# Basic Counting Problem

I was reading a probability book and am having trouble conceptually with one of the examples. The following is a modification. Let's say that we have $3$ coins that we want to randomly assign into $3$ bins, with equal probability. We can label these coins $a_1$, $a_2$, $a_3$. What is the probability that all $3$ bins will be filled? The solution is: All possible combinations of assigning these coins to bin locations is $3^3 = 27$. The possible ways that all 3 bins can be filled is $3!$. The final probability is $6/27 = 2/9$. Alternatively this could be derived as $(3/3)\cdot(2/3)\cdot(1/3) = 2/9$.

Now what if the coins are not labeled and are considered interchangeable. There are now $10$ configurations in which these bins can be filled: $\binom{3+3-1}{3} = 10$. Only one of these configurations will have all bins filled. Thus the probability here is $1/10$.

Shouldn't these probabilities be the same? Am I missing something with the second scenario?

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When we select our sample space, it is very convenient for calculations if all elements of the sample space are equally likely. Then we can answer probability questions by counting.

In your proposed sample space of $10$ configurations, not all elements of the sample spave are equally likely. We can show this by a calculation. But one can also see that they need not be equally likely.

To simplify matters, imagine $2$ bins, and $20$ coins. It is intuitively almost obvious (and true) that a $20$-$0$ split is very much less likely than, say, a $10$-$10$ split, or a $11$-$9$ split. There are $21$ configurations ($0$ to $20$ cons in the first bin). These are not at all equally likely.

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I was just writing a very similar answer, this is exactly the right way to look at it. I would just like to add that the probabilities depending on what you choose with equal probability. If you choose an arrangement with equal probability then the result is different for the two outcomes, but if you place the balls in bins sequentially, then the probability of the different arrangements happening is no longer uniform, and you get the same answer for both. (I think.) – Tom Oldfield Nov 25 '12 at 0:46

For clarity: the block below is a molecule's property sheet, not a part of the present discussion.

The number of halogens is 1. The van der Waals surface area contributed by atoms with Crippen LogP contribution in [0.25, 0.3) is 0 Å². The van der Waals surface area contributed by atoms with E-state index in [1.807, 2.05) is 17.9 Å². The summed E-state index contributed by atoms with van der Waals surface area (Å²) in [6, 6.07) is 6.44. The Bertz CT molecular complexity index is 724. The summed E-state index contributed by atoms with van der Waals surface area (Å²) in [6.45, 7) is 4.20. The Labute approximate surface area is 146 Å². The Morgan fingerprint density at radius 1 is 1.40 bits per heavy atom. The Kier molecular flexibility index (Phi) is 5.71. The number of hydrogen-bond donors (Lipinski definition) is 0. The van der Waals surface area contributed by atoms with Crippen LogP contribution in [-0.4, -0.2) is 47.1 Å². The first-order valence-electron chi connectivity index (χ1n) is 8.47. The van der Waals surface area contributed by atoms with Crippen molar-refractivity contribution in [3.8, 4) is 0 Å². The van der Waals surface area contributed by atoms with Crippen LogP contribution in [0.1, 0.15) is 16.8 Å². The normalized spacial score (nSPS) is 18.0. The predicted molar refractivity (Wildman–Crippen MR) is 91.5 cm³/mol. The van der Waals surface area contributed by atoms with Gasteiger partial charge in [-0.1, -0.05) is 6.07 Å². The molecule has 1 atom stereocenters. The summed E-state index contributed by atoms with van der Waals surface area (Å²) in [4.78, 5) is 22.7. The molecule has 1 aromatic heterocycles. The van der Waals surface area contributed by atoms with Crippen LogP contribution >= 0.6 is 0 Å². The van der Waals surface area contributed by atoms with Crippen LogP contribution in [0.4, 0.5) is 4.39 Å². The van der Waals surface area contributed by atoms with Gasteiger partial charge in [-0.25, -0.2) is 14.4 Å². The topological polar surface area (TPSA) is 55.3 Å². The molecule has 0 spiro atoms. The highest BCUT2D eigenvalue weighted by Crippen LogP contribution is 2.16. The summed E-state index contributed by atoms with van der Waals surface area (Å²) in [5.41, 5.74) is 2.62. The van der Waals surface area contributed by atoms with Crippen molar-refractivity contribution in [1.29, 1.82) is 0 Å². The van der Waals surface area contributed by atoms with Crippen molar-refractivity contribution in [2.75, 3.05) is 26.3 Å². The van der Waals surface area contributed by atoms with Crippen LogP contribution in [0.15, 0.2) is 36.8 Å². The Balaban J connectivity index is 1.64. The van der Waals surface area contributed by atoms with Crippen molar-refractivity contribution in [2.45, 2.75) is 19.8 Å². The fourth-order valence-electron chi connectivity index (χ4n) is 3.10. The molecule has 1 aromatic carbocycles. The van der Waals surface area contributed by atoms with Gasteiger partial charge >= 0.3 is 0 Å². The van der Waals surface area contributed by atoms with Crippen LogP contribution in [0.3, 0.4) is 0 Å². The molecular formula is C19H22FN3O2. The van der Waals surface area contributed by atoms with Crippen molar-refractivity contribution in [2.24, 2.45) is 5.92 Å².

@TomOldfield: Sequentially or not doesn't matter, as long as our placements are independent. So with our three coins and three bins, we grab a coin, oss a fair die. If get $1$ or $2$, first bin. If $3$ or $4$, second bin, and so on. For the second coin, repeat the tossing of the die. Then the sample space will be the $27$-member equally likely one. – André Nicolas Nov 25 '12 at 0:50
Thank you for the answers. Does this mean that for finding the probabilities involving a set of interchangeable objects, we have to assume that each chosen object has a label anyways? The 2nd scenario is a variant of sampling with replacement and without ordering. Since the events in that scenario do not occur with equal likelihood, should this counting method never be used when computing probabilities? – adam Nov 25 '12 at 0:52
Almost all the time, to get the right answer we need to assume the objects are distinct. There is an interesting case where this is not true, namely the "Bose-Einstein statistics." – André Nicolas Nov 25 '12 at 0:56
@adam I tried to write a comment explaining why we normally use the method that we do, how to work out probabilities and some intuitive reasons for why we do it but it got too long, so I just added a new answer instead. It also explains why I used the word "sequentially", Andre. – Tom Oldfield Nov 25 '12 at 13:14

Suppose that in the first case, you had a cat, a dog and a honey badger. You had 3 bins to put them in. The cat could go in any of the 3 boxes, so could the dog and so could the honey badger. You would have 27 possible combinations. Right?